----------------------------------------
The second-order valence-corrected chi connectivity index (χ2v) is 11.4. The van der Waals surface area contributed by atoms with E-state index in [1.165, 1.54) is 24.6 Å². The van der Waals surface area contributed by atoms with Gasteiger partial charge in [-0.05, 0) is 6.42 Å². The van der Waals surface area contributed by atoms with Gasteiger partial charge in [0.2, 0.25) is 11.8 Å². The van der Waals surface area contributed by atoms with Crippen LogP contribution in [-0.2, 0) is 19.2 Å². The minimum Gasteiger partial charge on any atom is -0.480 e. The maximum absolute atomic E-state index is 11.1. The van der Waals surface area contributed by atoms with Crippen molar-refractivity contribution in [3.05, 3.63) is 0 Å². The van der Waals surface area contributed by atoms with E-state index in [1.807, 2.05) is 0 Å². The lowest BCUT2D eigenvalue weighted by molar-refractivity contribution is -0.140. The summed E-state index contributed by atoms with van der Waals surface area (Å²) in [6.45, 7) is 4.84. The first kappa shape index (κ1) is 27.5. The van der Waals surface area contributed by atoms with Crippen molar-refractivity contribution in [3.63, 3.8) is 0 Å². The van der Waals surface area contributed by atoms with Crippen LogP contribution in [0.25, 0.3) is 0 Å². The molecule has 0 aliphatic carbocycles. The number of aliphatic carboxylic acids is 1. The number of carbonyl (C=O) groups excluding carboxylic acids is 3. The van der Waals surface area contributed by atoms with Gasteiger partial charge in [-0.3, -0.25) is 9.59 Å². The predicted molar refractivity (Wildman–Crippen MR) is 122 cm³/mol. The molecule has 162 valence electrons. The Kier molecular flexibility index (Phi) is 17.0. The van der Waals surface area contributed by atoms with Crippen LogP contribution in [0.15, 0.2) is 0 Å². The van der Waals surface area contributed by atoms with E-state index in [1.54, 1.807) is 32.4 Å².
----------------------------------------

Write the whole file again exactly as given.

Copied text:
The second-order valence-corrected chi connectivity index (χ2v) is 11.4. The van der Waals surface area contributed by atoms with E-state index in [1.165, 1.54) is 24.6 Å². The van der Waals surface area contributed by atoms with Gasteiger partial charge in [-0.05, 0) is 6.42 Å². The van der Waals surface area contributed by atoms with Gasteiger partial charge in [0.2, 0.25) is 11.8 Å². The van der Waals surface area contributed by atoms with Crippen LogP contribution in [-0.2, 0) is 19.2 Å². The minimum Gasteiger partial charge on any atom is -0.480 e. The maximum absolute atomic E-state index is 11.1. The van der Waals surface area contributed by atoms with Crippen molar-refractivity contribution in [3.05, 3.63) is 0 Å². The van der Waals surface area contributed by atoms with E-state index in [1.807, 2.05) is 0 Å². The lowest BCUT2D eigenvalue weighted by molar-refractivity contribution is -0.140. The summed E-state index contributed by atoms with van der Waals surface area (Å²) in [6.45, 7) is 4.84. The first kappa shape index (κ1) is 27.5. The van der Waals surface area contributed by atoms with Crippen molar-refractivity contribution in [3.63, 3.8) is 0 Å². The van der Waals surface area contributed by atoms with Crippen LogP contribution in [0.25, 0.3) is 0 Å². The molecule has 0 aliphatic carbocycles. The number of aliphatic carboxylic acids is 1. The number of carbonyl (C=O) groups excluding carboxylic acids is 3. The van der Waals surface area contributed by atoms with Gasteiger partial charge in [-0.3, -0.25) is 9.59 Å². The predicted molar refractivity (Wildman–Crippen MR) is 122 cm³/mol. The molecule has 162 valence electrons. The Kier molecular flexibility index (Phi) is 17.0. The van der Waals surface area contributed by atoms with Crippen LogP contribution in [0.15, 0.2) is 0 Å². The van der Waals surface area contributed by atoms with E-state index in [1.54, 1.807) is 32.4 Å².